Mitochondrial metabolism, dominated by the reactions of the tricarboxylic acid (TCA) cycle, is of vital importance for a wide range of metabolic processes. In particular for autotrophic tissue, such as plant leaves, the TCA cycle marks the point of divergence of anabolic pathways and plays an essential role in biosynthesis. However, despite extensive knowledge about its stoichiometric properties, the function and the dynamical capabilities of the TCA cycle remain largely unknown.
Methods and Results:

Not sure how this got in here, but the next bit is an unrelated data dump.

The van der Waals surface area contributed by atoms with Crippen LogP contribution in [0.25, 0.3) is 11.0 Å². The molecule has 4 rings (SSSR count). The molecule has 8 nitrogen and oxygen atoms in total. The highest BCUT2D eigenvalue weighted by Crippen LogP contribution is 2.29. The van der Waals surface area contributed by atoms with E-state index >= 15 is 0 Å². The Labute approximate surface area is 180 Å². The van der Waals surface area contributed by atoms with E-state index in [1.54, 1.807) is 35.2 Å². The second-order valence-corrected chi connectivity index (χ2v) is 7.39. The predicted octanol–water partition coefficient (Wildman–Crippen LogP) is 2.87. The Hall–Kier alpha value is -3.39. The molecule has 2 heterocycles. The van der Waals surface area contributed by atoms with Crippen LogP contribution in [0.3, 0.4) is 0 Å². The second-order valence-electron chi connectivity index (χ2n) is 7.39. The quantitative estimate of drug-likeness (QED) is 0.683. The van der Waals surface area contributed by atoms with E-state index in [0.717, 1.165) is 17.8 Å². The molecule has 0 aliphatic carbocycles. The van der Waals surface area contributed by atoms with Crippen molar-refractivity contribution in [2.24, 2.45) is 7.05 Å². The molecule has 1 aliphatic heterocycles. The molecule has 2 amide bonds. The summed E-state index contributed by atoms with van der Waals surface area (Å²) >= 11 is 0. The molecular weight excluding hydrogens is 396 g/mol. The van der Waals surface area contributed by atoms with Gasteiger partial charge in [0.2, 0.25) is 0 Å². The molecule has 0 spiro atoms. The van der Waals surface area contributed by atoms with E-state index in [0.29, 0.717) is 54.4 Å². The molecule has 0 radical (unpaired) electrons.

Based on a recently proposed formalism, we investigate the dynamic and functional properties of the mitochondrial TCA cycle of plants. Starting with the structural properties, as described by the elementary flux modes of the system, we aim for the transition from structure to the dynamics of the TCA cycle. Using a parametric description of the system, encompassing all possible differential equations and parameter values, we detect and quantify regimes of different dynamic behavior. Optimizing the system with respect to dynamic stability, we demonstrate that maximal stability is associated with specific (relative) metabolite concentrations and flux values that are subsequently compared to the experimental literature. Our analysis also serves as a general example how to elucidate the transition from the structure to the dynamics of metabolic pathways.